Trail possibilities for flat areas [Graphic]

Trail possibilities on slopes [Graphic]

Ready to roll [Photo]

The Tigers gather before practice on Aug. 4.

GetAbout budget [Graphic]

GetAbout priority projects [Graphic]

Kate Basi [Photo]

Kate Basi is a resident in the Vanderveen subdivision and upset about the trail that will be built in the area. Although the trail is not scheduled to go behind Basi's house at this time, it was previously planned to start 20 feet off of her property. "It wouldn't be so bad if we had known before we moved in so we could have chosen whether or not to buy," Basi said. She and her neighbors found out about the trail in mid-April when they received a notice on their doorknob.

Elli Eckhoff [Photo]

Elli Eckhoff stands in her backyard in the Vanderveen Subdivision. Eckhoff opposes the building of a trail in the area. When Eckhoff and her family moved into their home, they were told that there would be no developing behind their house, but have since been informed that a shared-use trail will follow close to the edge of their property. “I feel strongly against it. This part of town has enough crime, and now we’re going to give them a wooded area to lurk in where our kids play,” Eckhoff said. “With all the green space Columbia has, why do they have to build a trail in people’s backyard?”

Factory Green [Photo]

The owners of environmentally friendly Factory Green, entrepreneurs and MU pre-med seniors Jack Short, left, and Daniel Lyons.

New regulations would remove parts of Endangered Species Act [Photo]

An adult male Florida panther growls as he leaves his shipping container to enter his new home at Big Cypress National Preserve, Fla. Parts of the Endangered Species Act may soon be extinct. The Bush administration wants federal agencies to decide for themselves whether construction projects such as highways, dams and mines might harm endangered animals and plants. The new regulations, which don't require the approval of Congress, would reduce the mandatory, independent reviews government scientists have been performing for 35 years, according to a draft obtained by The Associated Press.

Video: Shaving heads for a good cause [Video]

It's a good bet that Gina Bartholmey will need a lot less shampoo. Bartholmey shaved her head Sunday to benefit the central Missouri chapter of Dream Factory.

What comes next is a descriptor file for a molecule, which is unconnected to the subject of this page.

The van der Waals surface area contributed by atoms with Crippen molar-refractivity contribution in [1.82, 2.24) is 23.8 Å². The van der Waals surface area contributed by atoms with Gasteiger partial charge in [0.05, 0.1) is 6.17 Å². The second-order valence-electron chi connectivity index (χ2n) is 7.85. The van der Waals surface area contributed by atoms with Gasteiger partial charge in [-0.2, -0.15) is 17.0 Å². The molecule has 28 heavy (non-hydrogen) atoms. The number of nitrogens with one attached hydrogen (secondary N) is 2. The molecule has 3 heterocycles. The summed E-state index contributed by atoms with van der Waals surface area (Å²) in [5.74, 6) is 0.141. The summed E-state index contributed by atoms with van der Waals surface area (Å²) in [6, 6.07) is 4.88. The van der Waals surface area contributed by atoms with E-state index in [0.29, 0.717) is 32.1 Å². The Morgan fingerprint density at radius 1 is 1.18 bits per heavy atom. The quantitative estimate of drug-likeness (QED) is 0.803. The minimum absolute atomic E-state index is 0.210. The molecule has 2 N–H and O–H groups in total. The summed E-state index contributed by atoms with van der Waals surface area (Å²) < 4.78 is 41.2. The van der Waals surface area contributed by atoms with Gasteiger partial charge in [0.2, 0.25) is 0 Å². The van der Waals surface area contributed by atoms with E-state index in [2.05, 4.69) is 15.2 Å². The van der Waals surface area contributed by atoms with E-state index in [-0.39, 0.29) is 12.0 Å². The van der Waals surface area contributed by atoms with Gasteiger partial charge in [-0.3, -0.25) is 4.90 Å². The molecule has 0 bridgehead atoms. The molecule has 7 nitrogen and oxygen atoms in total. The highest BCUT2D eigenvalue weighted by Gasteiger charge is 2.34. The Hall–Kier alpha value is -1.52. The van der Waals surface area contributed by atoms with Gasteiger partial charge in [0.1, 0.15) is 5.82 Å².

A touch of gold [Photo]

Molly, left, and Madison Gotz, of Lee's Summit get autographs from MU Golden Girls. Fans came from across Missouri to the MU Tiger Fan Appreciation Day.

Here ya go [Photo]

Danario Alexander signs the shirt of 4-year-old fan Braden Dennis. He was one of many fans Sunday at the MU football Fan Appreciation Day.

A favor for family [Photo]

Mitchell Moon of Tipton holds his grandfather's football, which was signed by Missouri coach Gary Pinkel. Since his grandfather could not come to Fan Apprectiation Day, Moon brought the ball and had the rest of the team sign it.

Anyplace will do [Photo]

La'Roderick Thomas, MU's wide receiver, signs Mitchell Moon's shirt at Fan Appreciation Day on Sunday at Faurot Field.

Signing in [Photo]

MU's Tommy Saunders autographs a ball for a fan at Fan Appreciation Day on Faurot Field on Sunday.

A family of fans [Photo]

Missouri coach Gary Pinkel signs a poster for 3-year-old Tucker Beech while her mother, Sheryl Tucker, and father, David Beech, stand by her side.

J.D. King enjoys occassionally creating abstract paintings. [Photo]

J.D. King creates an abstract painting.

J.D. King poses in front of some of his paintings. [Photo]

J.D. King poses in front of some of his paintings.

J.D. King touches up a painting. [Photo]

J.D. King touches up one of his paintings in his home.

Ready for new use [Photo]

Gina Bartholmey's hair is cut and shaved at Stephens Lake Park on Sunday. Her hair will be donated to Locks of Love, and money raised for the shaving event will all be donated to the local chapter of the Dream Factory, an organization that grants wishes to critically ill children.